• 33Section of Critical Care Medicine, Department of Pediatrics, Texas Children’s Hospital, Houston
    • 34Division of Critical Care Medicine, Department of Pediatrics, Emory University School of Medicine, Atlanta, Georgia
    • 35Miller Children’s and Women’s Hospital of Long Beach, Long Beach, California
    • 36Division of Critical Care Medicine, Akron Children’s Hospital, Akron, Ohio
    • 37Division of Population Health, Quality, and Implementation Sciences (PopQuIS), Department of Pediatrics, Rutgers Robert Wood Johnson Medical School, New Brunswick, New Jersey
    • 38Pediatric Critical Care, New York City Health and Hospitals, Kings County Hospital, Brooklyn, New York
    • 39Division of Critical Care Medicine, University of California, San Francisco, Benioff Children's Hospital, Oakland
    • 40Division of Critical Care, Department of Pediatrics, Washington University School of Medicine in St Louis, St Louis, Missouri
    • 41Division of Pediatric Critical Care, University of Minnesota Masonic Children’s Hospital, Minneapolis
    • 42Division of Pediatric Critical Care, Stead Family Department of Pediatrics, University of Iowa Carver College of Medicine, Iowa City, Iowa
    • 43Division of Pediatric Critical Care Medicine, Medical University of South Carolina, Charleston
    • 44Division of Critical Care Medicine, Department of Pediatrics, Northwestern University Feinberg School of Medicine, Ann and Robert H. Lurie Children's Hospital of Chicago, Chicago, Illinois
    • 45Division of Pediatric Critical Care Medicine, Department of Pediatrics, Mott Children’s Hospital and University of Michigan, Ann Arbor
    • 46Departments of Anaesthesia and Pediatrics, Harvard Medical School, Boston, Massachusetts
    JAMA Neurol. Published online March 5, 2021. doi:10.1001/jamaneurol.2021.0504
    Key Points

    Question  What is the extent of neurologic involvement in US hospitalized children and adolescents with coronavirus disease 2019 (COVID-19)?

    Findings  In this study of 1695 patients 21 years or younger hospitalized for acute COVID-19 or multisystem inflammatory syndrome, 365 (22%) had neurologic involvement. Forty-three patients (12%) developed COVID-19–related life-threatening neurologic disorders, 11 (26%) died, and 17 (40%) survived with new neurologic sequelae.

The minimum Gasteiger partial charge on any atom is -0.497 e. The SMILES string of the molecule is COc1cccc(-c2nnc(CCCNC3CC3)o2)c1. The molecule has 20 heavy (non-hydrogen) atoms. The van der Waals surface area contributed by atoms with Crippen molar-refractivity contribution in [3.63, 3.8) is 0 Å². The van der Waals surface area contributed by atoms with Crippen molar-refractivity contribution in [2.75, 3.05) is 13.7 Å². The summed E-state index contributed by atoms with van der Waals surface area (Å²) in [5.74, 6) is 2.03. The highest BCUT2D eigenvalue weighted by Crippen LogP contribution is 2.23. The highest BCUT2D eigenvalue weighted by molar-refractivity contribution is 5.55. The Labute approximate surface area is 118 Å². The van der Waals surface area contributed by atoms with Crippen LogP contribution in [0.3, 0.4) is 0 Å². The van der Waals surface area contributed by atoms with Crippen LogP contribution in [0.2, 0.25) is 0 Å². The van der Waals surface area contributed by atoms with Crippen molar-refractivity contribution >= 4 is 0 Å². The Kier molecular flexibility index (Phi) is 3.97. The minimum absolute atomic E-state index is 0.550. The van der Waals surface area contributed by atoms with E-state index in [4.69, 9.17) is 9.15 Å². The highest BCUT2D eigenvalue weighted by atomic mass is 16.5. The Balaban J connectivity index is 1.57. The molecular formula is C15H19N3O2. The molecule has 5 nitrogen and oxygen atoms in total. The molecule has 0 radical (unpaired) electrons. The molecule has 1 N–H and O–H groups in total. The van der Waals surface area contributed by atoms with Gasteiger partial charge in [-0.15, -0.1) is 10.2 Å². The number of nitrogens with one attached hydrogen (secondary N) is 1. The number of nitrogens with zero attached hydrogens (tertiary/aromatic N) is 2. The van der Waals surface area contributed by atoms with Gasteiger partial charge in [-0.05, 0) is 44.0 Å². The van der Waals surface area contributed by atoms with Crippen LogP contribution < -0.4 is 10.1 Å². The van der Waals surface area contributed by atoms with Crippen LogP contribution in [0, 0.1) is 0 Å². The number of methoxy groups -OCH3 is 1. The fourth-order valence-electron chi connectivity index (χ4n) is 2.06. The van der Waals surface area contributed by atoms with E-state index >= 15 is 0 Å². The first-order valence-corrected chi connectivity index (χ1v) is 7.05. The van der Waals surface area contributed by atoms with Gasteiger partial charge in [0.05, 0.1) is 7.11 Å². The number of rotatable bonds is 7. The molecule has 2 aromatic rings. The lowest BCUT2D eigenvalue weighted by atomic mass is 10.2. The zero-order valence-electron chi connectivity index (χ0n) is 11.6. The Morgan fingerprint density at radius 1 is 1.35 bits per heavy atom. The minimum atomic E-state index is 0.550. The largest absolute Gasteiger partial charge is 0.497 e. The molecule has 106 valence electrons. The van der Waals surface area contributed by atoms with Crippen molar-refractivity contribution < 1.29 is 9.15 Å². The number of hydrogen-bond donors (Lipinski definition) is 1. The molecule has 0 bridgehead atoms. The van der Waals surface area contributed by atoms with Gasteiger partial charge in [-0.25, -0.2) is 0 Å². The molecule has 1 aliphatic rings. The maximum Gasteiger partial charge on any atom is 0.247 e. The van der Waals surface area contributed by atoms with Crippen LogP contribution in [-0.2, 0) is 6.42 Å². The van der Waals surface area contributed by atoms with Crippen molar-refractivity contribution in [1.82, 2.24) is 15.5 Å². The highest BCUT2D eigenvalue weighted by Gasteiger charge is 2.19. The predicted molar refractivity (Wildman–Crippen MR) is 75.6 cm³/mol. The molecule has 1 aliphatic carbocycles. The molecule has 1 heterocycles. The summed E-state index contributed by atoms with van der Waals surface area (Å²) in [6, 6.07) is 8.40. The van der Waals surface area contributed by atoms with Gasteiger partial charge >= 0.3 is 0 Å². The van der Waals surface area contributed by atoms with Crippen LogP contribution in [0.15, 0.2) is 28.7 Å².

Meaning  In this study, COVID-19–related neurologic involvement was common in hospitalized children and adolescents and mostly transient.


    Importance  Coronavirus disease 2019 (COVID-19) affects the nervous system in adult patients. The spectrum of neurologic involvement in children and adolescents is unclear.

    Objective  To understand the range and severity of neurologic involvement among children and adolescents associated with COVID-19.

    Setting, Design, and Participants  Case series of patients (age <21 years) hospitalized between March 15, 2020, and December 15, 2020, with positive severe acute respiratory syndrome coronavirus 2 test result (reverse transcriptase-polymerase chain reaction and/or antibody) at 61 US hospitals in the Overcoming COVID-19 public health registry, including 616 (36%) meeting criteria for multisystem inflammatory syndrome in children. Patients with neurologic involvement had acute neurologic signs, symptoms, or diseases on presentation or during hospitalization. Life-threatening involvement was adjudicated by experts based on clinical and/or neuroradiologic features.

    Exposures  Severe acute respiratory syndrome coronavirus 2.

    Main Outcomes and Measures  Type and severity of neurologic involvement, laboratory and imaging data, and outcomes (death or survival with new neurologic deficits) at hospital discharge.

    Results  Of 1695 patients (909 [54%] male; median [interquartile range] age, 9.1 [2.4-15.3] years), 365 (22%) from 52 sites had documented neurologic involvement. Patients with neurologic involvement were more likely to have underlying neurologic disorders (81 of 365 [22%]) compared with those without (113 of 1330 [8%]), but a similar number were previously healthy (195 [53%] vs 723 [54%]) and met criteria for multisystem inflammatory syndrome in children (126 [35%] vs 490 [37%]). Among those with neurologic involvement, 322 (88%) had transient symptoms and survived, and 43 (12%) developed life-threatening conditions clinically adjudicated to be associated with COVID-19, including severe encephalopathy (n = 15; 5 with splenial lesions), stroke (n = 12), central nervous system infection/demyelination (n = 8), Guillain-Barré syndrome/variants (n = 4), and acute fulminant cerebral edema (n = 4). Compared with those without life-threatening conditions (n = 322), those with life-threatening neurologic conditions had higher neutrophil-to-lymphocyte ratios (median, 12.2 vs 4.4) and higher reported frequency of D-dimer greater than 3 μg/mL fibrinogen equivalent units (21 [49%] vs 72 [22%]). Of 43 patients who developed COVID-19–related life-threatening neurologic involvement, 17 survivors (40%) had new neurologic deficits at hospital discharge, and 11 patients (26%) died.

    Conclusions and Relevance  In this study, many children and adolescents hospitalized for COVID-19 or multisystem inflammatory syndrome in children had neurologic involvement, mostly transient symptoms. A range of life-threatening and fatal neurologic conditions associated with COVID-19 infrequently occurred. Effects on long-term neurodevelopmental outcomes are unknown.